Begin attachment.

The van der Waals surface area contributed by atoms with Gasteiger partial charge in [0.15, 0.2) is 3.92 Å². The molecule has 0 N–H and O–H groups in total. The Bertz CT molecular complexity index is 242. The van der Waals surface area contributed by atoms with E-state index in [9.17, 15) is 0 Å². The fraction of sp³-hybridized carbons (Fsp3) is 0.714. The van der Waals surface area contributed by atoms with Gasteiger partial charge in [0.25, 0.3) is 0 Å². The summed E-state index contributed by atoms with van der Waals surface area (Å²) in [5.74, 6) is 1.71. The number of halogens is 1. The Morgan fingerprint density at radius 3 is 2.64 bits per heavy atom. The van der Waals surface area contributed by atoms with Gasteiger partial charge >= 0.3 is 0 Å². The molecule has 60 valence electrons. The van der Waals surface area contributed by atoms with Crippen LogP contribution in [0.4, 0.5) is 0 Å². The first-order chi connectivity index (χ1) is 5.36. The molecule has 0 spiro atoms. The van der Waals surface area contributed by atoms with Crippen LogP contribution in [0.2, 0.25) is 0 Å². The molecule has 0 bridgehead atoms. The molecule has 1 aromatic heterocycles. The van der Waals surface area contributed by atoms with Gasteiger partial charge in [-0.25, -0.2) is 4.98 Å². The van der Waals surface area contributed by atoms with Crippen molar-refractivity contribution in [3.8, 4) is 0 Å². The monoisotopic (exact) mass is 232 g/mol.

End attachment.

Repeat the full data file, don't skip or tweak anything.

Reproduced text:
The van der Waals surface area contributed by atoms with Gasteiger partial charge in [0.15, 0.2) is 3.92 Å². The molecule has 0 N–H and O–H groups in total. The Bertz CT molecular complexity index is 242. The van der Waals surface area contributed by atoms with E-state index in [9.17, 15) is 0 Å². The fraction of sp³-hybridized carbons (Fsp3) is 0.714. The van der Waals surface area contributed by atoms with Gasteiger partial charge in [0.25, 0.3) is 0 Å². The summed E-state index contributed by atoms with van der Waals surface area (Å²) in [5.74, 6) is 1.71. The number of halogens is 1. The Morgan fingerprint density at radius 3 is 2.64 bits per heavy atom. The van der Waals surface area contributed by atoms with Gasteiger partial charge >= 0.3 is 0 Å². The molecule has 60 valence electrons. The van der Waals surface area contributed by atoms with Crippen LogP contribution in [0.4, 0.5) is 0 Å². The first-order chi connectivity index (χ1) is 5.36. The molecule has 0 spiro atoms. The van der Waals surface area contributed by atoms with Crippen LogP contribution in [0.2, 0.25) is 0 Å². The molecule has 0 bridgehead atoms. The molecule has 1 aromatic heterocycles. The van der Waals surface area contributed by atoms with Gasteiger partial charge in [-0.25, -0.2) is 4.98 Å². The van der Waals surface area contributed by atoms with Crippen molar-refractivity contribution in [3.8, 4) is 0 Å². The monoisotopic (exact) mass is 232 g/mol.